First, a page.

Page 33 of Norse Mythology

The smell of burning coals reached Loki’s nostrils.

“If . . . ,” he said. “If I manage to work out what happened to Idunn, and if I were somehow to bring her and her apples back to Asgard safely, could we forget all about the torture and death?”

“It is your only chance at life,” said Odin, in a voice so old and cracked that Loki could not tell whether it was the voice of an old man or an old woman. “Bring Idunn back to Asgard. And the apples of immortality.”

Loki nodded. “Unfasten these chains,” he told them. “I’ll do it. I’ll need Freya’s falcon-feather cloak, though.”

“My cloak?” asked Freya.

“I’m afraid so.”

Freya walked stiffly away and returned with a cloak covered with falcon feathers. Loki’s chains were unfastened, and he reached for the cloak.

“Don’t think you can just fly off and never return,” said Thor, and he stroked his white beard meaningfully. “I may be old now,” he said, “but if you do not return, ancient as I am, I will hunt you down, wherever you hide, and I and my hammer will be your death. For I am still Thor! And I am still strong!”

“You are still extremely irritating,” said Loki. “Save your breath, and you can use your strength in making a pile of wood shavings beyond the walls of Asgard. An enormous pile of wood shavings. You will need to cut down many trees and chip them into thin shavings. I’ll need a long high pile, along the wall, so you should start now.”

Then Loki wrapped the falcon cloak tightly about himself and, in falcon form, flapped his wings and rose, faster even than an eagle, and was gone, flying north, toward the lands of the frost giants.


Loki flew in the shape of a falcon without pause until, deep in the lands of the frost giants, he reached the fortress of the giant Thiazi, and he perched on the high roof, observing all that went on beneath.

He watched Thiazi, in giant form, lumber out of his keep and walk across the shingle to a rowing boat bigger than the largest whale. Thiazi hauled the boat down the strand into the cold waters of the northern ocean and rowed with huge strokes out into the sea. Soon he was lost to sight.

Then Loki flew as a falcon about the keep, peering into each window as he went. In the farthest room, through a barred window, he saw Idunn, sitting and weeping, and he perched on the bars.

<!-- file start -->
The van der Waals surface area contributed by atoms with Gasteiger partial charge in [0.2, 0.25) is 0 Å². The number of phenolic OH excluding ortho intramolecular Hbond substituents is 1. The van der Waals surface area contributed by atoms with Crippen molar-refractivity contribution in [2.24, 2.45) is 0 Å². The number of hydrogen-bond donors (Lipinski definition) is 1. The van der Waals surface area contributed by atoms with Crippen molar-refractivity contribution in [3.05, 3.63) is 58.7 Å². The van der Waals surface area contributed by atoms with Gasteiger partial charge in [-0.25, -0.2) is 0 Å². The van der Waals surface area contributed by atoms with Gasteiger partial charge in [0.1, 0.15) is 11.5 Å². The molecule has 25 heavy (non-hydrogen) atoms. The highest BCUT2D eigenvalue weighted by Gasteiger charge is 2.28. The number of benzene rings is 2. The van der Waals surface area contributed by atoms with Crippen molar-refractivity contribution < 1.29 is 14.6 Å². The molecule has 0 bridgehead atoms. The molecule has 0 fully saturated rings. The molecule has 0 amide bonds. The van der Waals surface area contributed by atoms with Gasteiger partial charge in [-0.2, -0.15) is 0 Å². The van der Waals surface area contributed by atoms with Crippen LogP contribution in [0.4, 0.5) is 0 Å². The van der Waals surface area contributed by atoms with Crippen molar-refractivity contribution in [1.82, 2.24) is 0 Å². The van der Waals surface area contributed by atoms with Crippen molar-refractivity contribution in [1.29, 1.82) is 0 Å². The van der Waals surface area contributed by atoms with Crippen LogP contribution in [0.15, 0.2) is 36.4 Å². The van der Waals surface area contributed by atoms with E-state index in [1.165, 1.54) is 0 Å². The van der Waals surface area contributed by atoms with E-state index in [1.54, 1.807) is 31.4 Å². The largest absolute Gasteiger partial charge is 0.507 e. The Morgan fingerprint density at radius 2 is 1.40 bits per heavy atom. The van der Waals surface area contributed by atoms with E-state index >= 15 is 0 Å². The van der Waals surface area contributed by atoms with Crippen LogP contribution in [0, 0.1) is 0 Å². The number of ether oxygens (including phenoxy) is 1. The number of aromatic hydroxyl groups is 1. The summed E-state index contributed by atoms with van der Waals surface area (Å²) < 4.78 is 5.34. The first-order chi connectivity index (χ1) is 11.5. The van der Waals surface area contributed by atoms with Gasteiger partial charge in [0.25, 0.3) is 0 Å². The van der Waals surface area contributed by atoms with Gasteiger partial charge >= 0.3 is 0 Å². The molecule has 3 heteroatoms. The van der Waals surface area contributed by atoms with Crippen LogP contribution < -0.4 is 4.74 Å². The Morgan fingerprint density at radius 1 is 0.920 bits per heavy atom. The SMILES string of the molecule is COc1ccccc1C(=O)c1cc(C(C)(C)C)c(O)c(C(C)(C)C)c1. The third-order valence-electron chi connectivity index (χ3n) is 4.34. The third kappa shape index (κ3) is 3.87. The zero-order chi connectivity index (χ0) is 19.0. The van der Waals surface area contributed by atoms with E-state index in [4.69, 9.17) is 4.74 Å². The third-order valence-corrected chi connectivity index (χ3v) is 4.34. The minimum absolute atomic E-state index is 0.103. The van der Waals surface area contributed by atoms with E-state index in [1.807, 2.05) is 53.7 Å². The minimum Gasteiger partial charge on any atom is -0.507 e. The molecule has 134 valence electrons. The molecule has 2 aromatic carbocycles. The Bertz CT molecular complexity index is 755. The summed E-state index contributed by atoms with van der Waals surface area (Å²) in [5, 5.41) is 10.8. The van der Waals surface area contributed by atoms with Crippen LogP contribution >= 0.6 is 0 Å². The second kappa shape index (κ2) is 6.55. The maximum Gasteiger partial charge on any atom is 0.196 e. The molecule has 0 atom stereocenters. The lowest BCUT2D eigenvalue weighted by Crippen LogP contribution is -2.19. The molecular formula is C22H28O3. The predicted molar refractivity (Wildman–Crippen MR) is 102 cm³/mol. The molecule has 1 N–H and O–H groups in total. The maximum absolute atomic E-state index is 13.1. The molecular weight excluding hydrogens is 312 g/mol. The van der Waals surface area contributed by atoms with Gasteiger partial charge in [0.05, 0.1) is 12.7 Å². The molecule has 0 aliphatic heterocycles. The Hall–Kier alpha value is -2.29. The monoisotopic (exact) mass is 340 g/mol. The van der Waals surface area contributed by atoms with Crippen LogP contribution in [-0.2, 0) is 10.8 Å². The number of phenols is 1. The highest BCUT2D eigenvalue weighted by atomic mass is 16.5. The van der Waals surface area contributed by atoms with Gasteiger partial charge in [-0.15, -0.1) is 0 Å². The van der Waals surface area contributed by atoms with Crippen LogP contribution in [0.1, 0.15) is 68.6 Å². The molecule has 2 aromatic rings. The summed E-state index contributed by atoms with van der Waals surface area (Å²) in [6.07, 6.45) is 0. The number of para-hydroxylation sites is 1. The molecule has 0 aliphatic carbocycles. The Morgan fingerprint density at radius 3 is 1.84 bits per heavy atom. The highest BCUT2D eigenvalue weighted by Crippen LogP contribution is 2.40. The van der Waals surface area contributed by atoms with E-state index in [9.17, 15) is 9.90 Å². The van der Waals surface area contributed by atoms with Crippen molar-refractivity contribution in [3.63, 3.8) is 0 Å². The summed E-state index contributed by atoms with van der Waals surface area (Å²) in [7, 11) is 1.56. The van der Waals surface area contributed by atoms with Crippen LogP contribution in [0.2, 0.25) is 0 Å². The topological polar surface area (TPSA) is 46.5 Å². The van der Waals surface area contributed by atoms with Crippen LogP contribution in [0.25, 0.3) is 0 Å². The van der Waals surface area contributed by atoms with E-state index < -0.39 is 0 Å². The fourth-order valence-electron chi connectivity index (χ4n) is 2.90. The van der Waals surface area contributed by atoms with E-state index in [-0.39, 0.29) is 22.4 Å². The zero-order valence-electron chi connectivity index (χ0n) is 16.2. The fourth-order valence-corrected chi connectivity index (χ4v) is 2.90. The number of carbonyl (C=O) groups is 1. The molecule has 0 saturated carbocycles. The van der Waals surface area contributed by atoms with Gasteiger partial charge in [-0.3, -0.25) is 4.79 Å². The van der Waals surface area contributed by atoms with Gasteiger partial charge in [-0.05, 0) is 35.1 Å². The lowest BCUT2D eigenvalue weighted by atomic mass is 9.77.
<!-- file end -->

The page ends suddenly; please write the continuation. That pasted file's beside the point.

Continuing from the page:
“Cease your weeping!” he said. “It is I, Loki, here to rescue you!”

Idunn glared at him with red-rimmed eyes. “It is you who are the source of my troubles,” she said.

“Well, perhaps. But that was so long ago. That was yesterday’s Loki. Today’s Loki is here to save you and to take you home.”

“How?” she asked.

“Do you have the apples with you?”

“I am a goddess of the Aesir,” she told him. “Where I am, the apples also are.” She showed him the box of apples.

“That makes things simple,” said Loki. “Close your eyes.”

She closed her eyes, and he transformed her into a hazelnut in its shell, with the green husk still clinging to it. Loki closed his talons on the nut, hopped up to and between the bars of the window, and began the journey home.

Thiazi had a poor day’s fishing. No fish were biting for him. He decided that the best use of his time would be to return to his keep and pay court to Idunn. He would tease her by telling her just how, with her and her apples gone, all the gods were frail and withered—drooling, palsied, quivering hulks, slow of thought and crippled in mind and body. He rowed home to his keep and went at a run to Idunn’s room.

It was empty.

Thiazi saw a falcon’s feather on the ground, and he knew in that moment where Idunn was and who had taken her.

He leapt into the sky in the form of an eagle even huger and mightier than any he had been before, and he began to beat his wings and flew, faster and ever-faster, toward Asgard.

The world moved beneath him. The wind blew about him. He went even faster, so fast that the air itself boomed with the sound of his passing.

Thiazi flew onward. He left the land of the giants and entered the land of the gods. When he spotted a falcon ahead of him, Thiazi let out a scream of rage and increased his speed.

The gods of Asgard heard the screech and the boom of the wings, and they went to the high walls to see what was happening. They saw the little falcon coming toward them, the enormous eagle so close behind it. The falcon was so close . . .

“Now?” asked Thor.

“Now,” said Freya.

Thor set fire to the wood shavings. There was a moment before they caught—a moment just long enough for the falcon to fly over them and to settle inside the castle, and then, with a whoomph, they burst into flame. It was like an eruption, a gout of fire higher than the walls of Asgard itself: terrifying, and unimaginably hot.

Thiazi in eagle form could not stop himself, could not slow his flight, could not change direction. He flew into the flames. The giant’s feathers caught fire, the tips of his wings burned, and, a featherless eagle, he fell from the air and crashed into the ground with a bang and a thud that shook the fortress of the gods.

Burned, dazed, stunned, the naked eagle was no match even for elderly gods. Before he could transform himself back into giant shape he was already wounded, and as he changed from bird into giant, a blow of Thor’s hammer parted Thiazi from his life.


Idunn was glad to be reunited with her husband. The gods ate of the apples of immortality and regained their youth. Loki hoped that the matter was now done with.

It wasn’t. Thiazi’s daughter, Skadi, put on her armor, picked up her weapons, and came to Asgard to avenge her father.